The nonconference arm wrestling bout pitted two teams with temporary, but no less conspicuous, depth chart cavities thanks to this week’s Four Nations Cup. The Friars’ Mari Pehknonen is sporting her Finnish colors in the renowned annual tournament while the Green were missing decorated sophomore Sarah Parsons of Team USA.
Even with Parsons returning this season, Dartmouth has had another sizzling scorer early on in Jenna Cunningham, the ECAC’s top performer two weeks running. Three minutes into Sunday’s clash, Cunningham gave her club the upper hand seven seconds after Deraney’s first query, an icing call wherein the puck had appeared to brush a few bodies en route to behind the Dartmouth goal line.
The call nonetheless stood, and off the ensuing face-off, Cunningham scooped the puck from her position along the near outer hash marks, zipped to the cage, and slipped the icebreaker into a slim opening between goaltender Danielle Ciarletta and the left post.
Seven minutes later, however, Providence pulled even via Erin Normore, another international pin-up who barely missed out on making her own mid-season voyage to Sweden with her native Canada, and the uncredited assistance of Rachel Crissy.
Big Green defender Amy Cobb had the puck in the right corner of her own end appearing ready to send her associates into routine breakout mode. But with Crissy creeping in front of her, she thrust the biscuit along the boards directly to point patroller Normore. Normore stepped a few inches to her left and let a skipping-stone snap shot find its way through a butterflying Clemis’ five-hole.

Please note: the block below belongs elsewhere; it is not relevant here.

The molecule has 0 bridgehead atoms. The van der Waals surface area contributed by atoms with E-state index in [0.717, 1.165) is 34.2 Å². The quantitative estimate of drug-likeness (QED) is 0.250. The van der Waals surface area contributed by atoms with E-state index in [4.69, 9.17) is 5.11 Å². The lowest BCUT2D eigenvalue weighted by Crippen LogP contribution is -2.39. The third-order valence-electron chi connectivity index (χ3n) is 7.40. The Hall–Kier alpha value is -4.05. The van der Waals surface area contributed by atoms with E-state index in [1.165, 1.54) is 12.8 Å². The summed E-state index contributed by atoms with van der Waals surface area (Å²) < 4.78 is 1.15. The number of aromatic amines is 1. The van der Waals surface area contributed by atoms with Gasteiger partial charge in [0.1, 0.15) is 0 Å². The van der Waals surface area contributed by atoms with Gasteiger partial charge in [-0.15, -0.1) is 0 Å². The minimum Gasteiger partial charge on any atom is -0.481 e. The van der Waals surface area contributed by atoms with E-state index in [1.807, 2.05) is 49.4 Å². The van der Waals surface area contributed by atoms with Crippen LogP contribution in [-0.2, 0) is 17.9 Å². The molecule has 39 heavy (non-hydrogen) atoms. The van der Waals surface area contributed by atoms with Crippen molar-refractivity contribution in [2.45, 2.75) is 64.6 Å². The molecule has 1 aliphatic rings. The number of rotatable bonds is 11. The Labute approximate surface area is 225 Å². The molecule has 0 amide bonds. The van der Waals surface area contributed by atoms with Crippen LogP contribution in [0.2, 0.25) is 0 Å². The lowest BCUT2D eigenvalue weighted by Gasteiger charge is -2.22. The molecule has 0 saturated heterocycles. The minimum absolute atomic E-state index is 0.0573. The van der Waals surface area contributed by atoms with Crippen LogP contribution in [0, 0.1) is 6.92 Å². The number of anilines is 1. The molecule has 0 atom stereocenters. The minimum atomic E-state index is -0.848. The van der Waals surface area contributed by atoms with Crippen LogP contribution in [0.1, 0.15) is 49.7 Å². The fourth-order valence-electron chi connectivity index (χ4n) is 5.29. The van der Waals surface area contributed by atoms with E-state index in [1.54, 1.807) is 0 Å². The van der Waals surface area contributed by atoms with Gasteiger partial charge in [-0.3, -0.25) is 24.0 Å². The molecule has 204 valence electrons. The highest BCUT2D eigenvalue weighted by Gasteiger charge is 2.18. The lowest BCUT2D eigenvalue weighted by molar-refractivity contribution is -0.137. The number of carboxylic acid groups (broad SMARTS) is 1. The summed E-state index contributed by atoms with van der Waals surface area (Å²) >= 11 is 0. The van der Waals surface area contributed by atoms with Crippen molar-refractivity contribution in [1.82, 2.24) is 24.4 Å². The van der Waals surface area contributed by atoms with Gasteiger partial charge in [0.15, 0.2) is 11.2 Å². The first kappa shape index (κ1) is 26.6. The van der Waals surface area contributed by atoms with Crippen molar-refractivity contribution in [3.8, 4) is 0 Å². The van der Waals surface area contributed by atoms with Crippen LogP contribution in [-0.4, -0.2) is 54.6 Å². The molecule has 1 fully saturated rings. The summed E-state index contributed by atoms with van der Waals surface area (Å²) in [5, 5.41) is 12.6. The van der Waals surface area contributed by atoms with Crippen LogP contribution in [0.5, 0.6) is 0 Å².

For the remaining half of the period, the Friars dealt with six unanswered shots but wholly inverted those tables to start the second. Through the first 8:45 of the middle frame, they outshot the Green 8-1, including two on a power play, before Jenna Keilch was whistled deep in the attacking end for diving. Demands for an explanation on that borderline call landed the Friars with a bench minor and a full two-minute block of 5-on-3 for Dartmouth.
But PC stood strong, Ciarletta tilting aside five stabs and her associates holding the attackers outside the rest of the way. Moments later, when Alyse Ruff was serving a two-minute hooking sentence, the Friars allowed but one shot and disrupted the swarm with a handful of clearances.
Save for those special teams moments, an air hockey-paced tussle took shape and generally remained so for the young moments of the closing frame. Early on, the Friars were afforded their own power play when Dartmouth’s Marley McMillan checked defender Brittany Simpson at 1:44, but a whopping six shots on that advantage were not sufficient for the lead.
At 6:25, PC’s Amber Yung went off for hooking, but the Big Green were allotted absolutely nothing on that 5-on-4 go-around. A return trip for Yung at 10:33, however, would set up Bronson’s clincher.
This article originally appeared in the Friartown Free Press

Sunday, November 11, 2007

Women's Hockey 4, Vermont 2

Within 2:19 of the third period, the Vermont Catamounts, who had gotten away with etching a 2-0 lead on an infinitesimal seven shots in the first 40 minutes, suddenly needed a timeout.
And from a home perspective, during that timeout, the Schneider Arena music system was appropriately tweeting the Bee Gees’ immortal tune “Stayin’ Alive.” After all, Friar freshman Alyse Ruff had just singlehandedly broken the surface with her fourth and fifth collegiate goals to knot the game in a two-minute span after the Friars had come up empty on 22 stabs in the first forty minutes.
Returning to action, Providence effectively followed up on the arena DJ’s whimsical message. They proceeded to tack on two more layers via seniors Cherie Hendrickson and Jenna Keilch and arrest the stealthy Catamounts, 4-2, pulling themselves even in Part II of a three-game homestand, which they will complete Sunday against Dartmouth.